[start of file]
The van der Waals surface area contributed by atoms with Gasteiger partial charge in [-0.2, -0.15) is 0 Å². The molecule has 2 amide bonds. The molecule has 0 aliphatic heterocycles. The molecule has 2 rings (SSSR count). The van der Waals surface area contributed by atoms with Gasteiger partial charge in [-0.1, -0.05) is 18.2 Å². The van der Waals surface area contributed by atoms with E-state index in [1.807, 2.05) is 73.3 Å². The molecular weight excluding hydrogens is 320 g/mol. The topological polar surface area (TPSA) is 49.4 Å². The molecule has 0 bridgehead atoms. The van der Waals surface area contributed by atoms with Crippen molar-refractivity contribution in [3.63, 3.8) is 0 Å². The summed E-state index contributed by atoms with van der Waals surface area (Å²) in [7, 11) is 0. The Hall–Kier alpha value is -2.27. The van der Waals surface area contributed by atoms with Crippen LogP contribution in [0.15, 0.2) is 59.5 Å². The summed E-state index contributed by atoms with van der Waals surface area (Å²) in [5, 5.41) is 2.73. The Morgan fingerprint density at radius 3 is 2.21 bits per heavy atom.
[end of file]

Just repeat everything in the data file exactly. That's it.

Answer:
The van der Waals surface area contributed by atoms with Gasteiger partial charge in [-0.2, -0.15) is 0 Å². The molecule has 2 amide bonds. The molecule has 0 aliphatic heterocycles. The molecule has 2 rings (SSSR count). The van der Waals surface area contributed by atoms with Gasteiger partial charge in [-0.1, -0.05) is 18.2 Å². The van der Waals surface area contributed by atoms with E-state index in [1.807, 2.05) is 73.3 Å². The molecular weight excluding hydrogens is 320 g/mol. The topological polar surface area (TPSA) is 49.4 Å². The molecule has 0 bridgehead atoms. The van der Waals surface area contributed by atoms with Crippen molar-refractivity contribution in [3.63, 3.8) is 0 Å². The summed E-state index contributed by atoms with van der Waals surface area (Å²) in [7, 11) is 0. The Hall–Kier alpha value is -2.27. The van der Waals surface area contributed by atoms with Crippen LogP contribution in [0.15, 0.2) is 59.5 Å². The summed E-state index contributed by atoms with van der Waals surface area (Å²) in [5, 5.41) is 2.73. The Morgan fingerprint density at radius 3 is 2.21 bits per heavy atom.